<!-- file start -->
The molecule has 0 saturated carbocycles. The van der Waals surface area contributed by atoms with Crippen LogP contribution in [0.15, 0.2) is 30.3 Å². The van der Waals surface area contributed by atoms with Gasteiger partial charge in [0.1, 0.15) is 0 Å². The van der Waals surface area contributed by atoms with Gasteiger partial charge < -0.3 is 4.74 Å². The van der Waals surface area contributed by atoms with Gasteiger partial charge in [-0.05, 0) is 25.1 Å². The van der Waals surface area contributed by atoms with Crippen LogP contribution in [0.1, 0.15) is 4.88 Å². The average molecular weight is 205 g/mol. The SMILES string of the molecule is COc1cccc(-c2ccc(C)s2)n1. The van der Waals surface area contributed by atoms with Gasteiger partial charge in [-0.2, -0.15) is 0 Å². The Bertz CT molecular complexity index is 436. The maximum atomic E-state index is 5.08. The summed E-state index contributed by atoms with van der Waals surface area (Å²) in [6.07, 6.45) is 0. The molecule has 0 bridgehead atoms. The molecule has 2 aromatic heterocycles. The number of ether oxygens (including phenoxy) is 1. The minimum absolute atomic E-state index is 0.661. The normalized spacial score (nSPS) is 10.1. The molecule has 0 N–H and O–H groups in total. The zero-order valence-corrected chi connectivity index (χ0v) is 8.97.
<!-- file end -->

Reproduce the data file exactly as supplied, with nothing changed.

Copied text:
The molecule has 0 saturated carbocycles. The van der Waals surface area contributed by atoms with Crippen LogP contribution in [0.15, 0.2) is 30.3 Å². The van der Waals surface area contributed by atoms with Gasteiger partial charge in [0.1, 0.15) is 0 Å². The van der Waals surface area contributed by atoms with Gasteiger partial charge < -0.3 is 4.74 Å². The van der Waals surface area contributed by atoms with Gasteiger partial charge in [-0.05, 0) is 25.1 Å². The van der Waals surface area contributed by atoms with Crippen LogP contribution in [0.1, 0.15) is 4.88 Å². The average molecular weight is 205 g/mol. The SMILES string of the molecule is COc1cccc(-c2ccc(C)s2)n1. The van der Waals surface area contributed by atoms with Gasteiger partial charge in [-0.2, -0.15) is 0 Å². The Bertz CT molecular complexity index is 436. The maximum atomic E-state index is 5.08. The summed E-state index contributed by atoms with van der Waals surface area (Å²) in [6.07, 6.45) is 0. The molecule has 0 bridgehead atoms. The molecule has 2 aromatic heterocycles. The number of ether oxygens (including phenoxy) is 1. The minimum absolute atomic E-state index is 0.661. The normalized spacial score (nSPS) is 10.1. The molecule has 0 N–H and O–H groups in total. The zero-order valence-corrected chi connectivity index (χ0v) is 8.97.